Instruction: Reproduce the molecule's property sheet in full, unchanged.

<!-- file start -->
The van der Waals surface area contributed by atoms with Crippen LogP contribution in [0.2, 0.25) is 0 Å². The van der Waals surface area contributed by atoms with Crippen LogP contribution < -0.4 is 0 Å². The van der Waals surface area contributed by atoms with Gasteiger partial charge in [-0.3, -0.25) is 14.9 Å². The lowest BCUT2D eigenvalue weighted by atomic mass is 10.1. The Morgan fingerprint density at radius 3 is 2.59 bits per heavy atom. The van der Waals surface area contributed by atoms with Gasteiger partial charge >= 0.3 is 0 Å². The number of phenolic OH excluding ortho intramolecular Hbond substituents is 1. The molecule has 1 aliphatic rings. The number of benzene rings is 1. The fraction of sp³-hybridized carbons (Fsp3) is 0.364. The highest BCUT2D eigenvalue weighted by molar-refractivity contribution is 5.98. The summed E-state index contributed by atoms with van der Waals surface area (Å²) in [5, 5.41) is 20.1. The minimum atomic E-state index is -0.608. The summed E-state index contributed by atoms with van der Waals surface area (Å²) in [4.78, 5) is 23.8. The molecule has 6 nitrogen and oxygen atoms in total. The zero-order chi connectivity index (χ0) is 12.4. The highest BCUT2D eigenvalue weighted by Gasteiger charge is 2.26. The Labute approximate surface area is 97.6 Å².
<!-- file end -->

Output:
The van der Waals surface area contributed by atoms with Crippen LogP contribution in [0.2, 0.25) is 0 Å². The van der Waals surface area contributed by atoms with Crippen LogP contribution < -0.4 is 0 Å². The van der Waals surface area contributed by atoms with Gasteiger partial charge in [-0.3, -0.25) is 14.9 Å². The lowest BCUT2D eigenvalue weighted by atomic mass is 10.1. The Morgan fingerprint density at radius 3 is 2.59 bits per heavy atom. The van der Waals surface area contributed by atoms with Gasteiger partial charge >= 0.3 is 0 Å². The number of phenolic OH excluding ortho intramolecular Hbond substituents is 1. The molecule has 1 aliphatic rings. The number of benzene rings is 1. The fraction of sp³-hybridized carbons (Fsp3) is 0.364. The highest BCUT2D eigenvalue weighted by molar-refractivity contribution is 5.98. The summed E-state index contributed by atoms with van der Waals surface area (Å²) in [5, 5.41) is 20.1. The minimum atomic E-state index is -0.608. The summed E-state index contributed by atoms with van der Waals surface area (Å²) in [4.78, 5) is 23.8. The molecule has 6 nitrogen and oxygen atoms in total. The zero-order chi connectivity index (χ0) is 12.4. The highest BCUT2D eigenvalue weighted by Gasteiger charge is 2.26. The Labute approximate surface area is 97.6 Å².